Plasma processing represents a powerful approach to modification of a range of substrates utilizing an array of chemistries and morphologies – a “big stick” in the world of thin films.  New applications for plasma deposited thin films continue to be developed and they are employed in a vast array of industries to produce high impact, high value products.  One strategy for increasing the robustness of plasma surface modification and deposition processes lies in increasing our understanding of the fundamental chemistry of the gas phase chemistry in plasmas, the resulting film chemistry and perhaps most importantly, the gas-surface interface.  This talk will focus on recent work in our laboratory that explores not only the impact of the plasma on the surface, but also the effect of the substrate on the plasma chemistry.  Data on systems used for plasma assisted catalysis (PAC), deposition of antimicrobial films as well as hydrophobic fluorocarbon polymers, and plasma production of low D carbon materials will be presented.  As one example, we have combined a range of spectroscopy techniques, materials characterization tools, and plasma-surface interface studies to reveal that the presence of a catalytic substrate in the plasma system results in significant changes in the plasma chemistry, most notably affecting the internal temperatures (vibrational, rotational) of various plasma species.  Changes in plasma composition as well as substrate surface chemistry and morphology were also observed.  Connections between these results and other trends we observe at the plasma-surface interface will be discussed. 

11:00 - 11:30 Brian Berland - Ultra-Thin, Solid-State Batteries for Flexible Electronics

Ultra-Thin, Solid-State Batteries for Flexible Electronics

Brian Berland, Chief Science Officer, ITN Energy Systems, Inc., 8130 Shaffer Pkwy, Littleton CO 80127-4107

ITN Energy Systems has developed and demonstrated a promising new thin, flexible solid state lithium rechargeable battery (SSLB) for flexible electronics, smart wearables, and medical devices.  Combining ITN’s SSLB technology with a novel, ultra-thin flexible ceramic solves the capacity and packaging issues that have thus far limited the thin film battery technology to limited niche markets. With a capacity greater than 20 mAh in a thickness less than 250 microns, including hermetic packaging, the new SSLB enables energy density greater than 1,000 Wh/l while maintaining the long recognized benefits of enhanced safety and durability provided by the all solid state chemistry. Results are also presented for a new Flexible Integrated Power Pack (FIPP) that add in-field solar recharging by combing the SSLB with high efficiency CdTe solar cells. The new SSLB and FIPP products support operation across a wide range of duty cycles including high current pulses required for many wireless, display, and medical device applications. Results are presented for the battery and FIPP performance, including environmental and safety compliance testing.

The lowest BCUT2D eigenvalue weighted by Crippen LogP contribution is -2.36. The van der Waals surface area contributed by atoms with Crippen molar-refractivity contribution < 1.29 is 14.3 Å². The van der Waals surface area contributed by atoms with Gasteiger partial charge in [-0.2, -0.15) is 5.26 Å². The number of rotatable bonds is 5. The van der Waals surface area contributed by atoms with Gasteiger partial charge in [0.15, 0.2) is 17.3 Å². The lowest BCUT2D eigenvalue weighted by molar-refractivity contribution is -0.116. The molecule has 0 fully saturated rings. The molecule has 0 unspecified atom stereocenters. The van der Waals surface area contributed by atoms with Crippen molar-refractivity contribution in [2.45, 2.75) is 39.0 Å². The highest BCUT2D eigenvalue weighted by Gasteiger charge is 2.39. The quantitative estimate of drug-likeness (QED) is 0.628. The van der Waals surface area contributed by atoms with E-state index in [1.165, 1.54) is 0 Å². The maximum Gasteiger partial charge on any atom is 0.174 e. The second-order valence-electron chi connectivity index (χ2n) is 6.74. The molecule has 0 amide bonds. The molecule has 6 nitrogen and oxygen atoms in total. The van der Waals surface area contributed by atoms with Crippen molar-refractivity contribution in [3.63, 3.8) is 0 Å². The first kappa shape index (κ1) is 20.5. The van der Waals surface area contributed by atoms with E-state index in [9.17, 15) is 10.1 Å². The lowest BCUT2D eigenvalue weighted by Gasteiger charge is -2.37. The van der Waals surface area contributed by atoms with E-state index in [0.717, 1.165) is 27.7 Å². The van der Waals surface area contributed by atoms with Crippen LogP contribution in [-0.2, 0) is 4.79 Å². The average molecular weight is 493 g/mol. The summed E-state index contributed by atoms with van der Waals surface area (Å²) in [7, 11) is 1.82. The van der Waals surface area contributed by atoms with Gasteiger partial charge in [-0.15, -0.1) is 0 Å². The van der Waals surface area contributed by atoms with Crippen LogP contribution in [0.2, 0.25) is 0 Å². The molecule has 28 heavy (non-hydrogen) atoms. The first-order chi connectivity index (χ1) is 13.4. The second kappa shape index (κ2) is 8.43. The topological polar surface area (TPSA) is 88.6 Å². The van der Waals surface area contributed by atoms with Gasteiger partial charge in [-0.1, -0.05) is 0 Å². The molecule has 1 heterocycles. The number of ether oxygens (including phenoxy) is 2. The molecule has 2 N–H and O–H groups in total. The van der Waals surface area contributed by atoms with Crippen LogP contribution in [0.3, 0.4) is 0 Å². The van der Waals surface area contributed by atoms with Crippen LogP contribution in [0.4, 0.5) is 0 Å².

Dr. Berland serves as the Chief Science Officer for ITN Energy Systems. In this role, he directs technology and business development activities with a focus on moving technologies from the lab to commercialization. Over the last twenty years, he has led research and development activities in energy generation and storage materials, including those for flexible electronics. Prior to joining ITN, Dr. Berland was a postdoctoral research associate at the University of Colorado in the labs of Professor Steven George, a world leader in ALD chemistry. He holds a BS in Chemistry from Carleton College and a Ph.D. in Chemistry from the University of Colorado.

11:30-1:30 pm Lunch
13:30 - 14:00 Joseph Berry - Perovskite Solar Cells

Perovskite Solar Cells

Joseph Berry, National Renewal Energy Laboratories, 15013 Denver West Parkway, Golden, CO 80401

Photovoltaic devices based on hybrid organic-inorganic perovskite absorbers have reached outstanding performance over the past few years, surpassing power conversion efficiency of over 25% for single junction and present multiple paths to tandems with efficiencies beyond 30%.  This talk will discuss recent progress and challenges in hybrid perovskite solar cells (HPSCs) with an emphasis on the role of materials integration challenges needed to enable device performance, tandem processing and stability.  Specifically, this talk will highlight recent progress at NREL, the challenges of stability and tandems based on HPSC devices, as well as work to develop scalable HPSCs approaches for these systems. Details of material formation, the resulting interfaces and the role of processing in creating efficient device stacks, critical to high-volume manufacturing will be touched upon.  Our studies at NREL indicate formation dynamics for the active layer and interface to the contacts directly impacts the ability to create efficient stable devices and enable tandems from common (i.e. nonorthogonal) solvents.  Advanced concepts to improve low and wide bandgap HPSC systems critical to enabling tandems will also be presented. Data on the optoelectronic material and system properties as characterized by an array of analytical tools including time resolved spectroscopy, structural studies and device level evaluation will be presented to validate the technological relevance of advances and suggest overarching themes for research directions.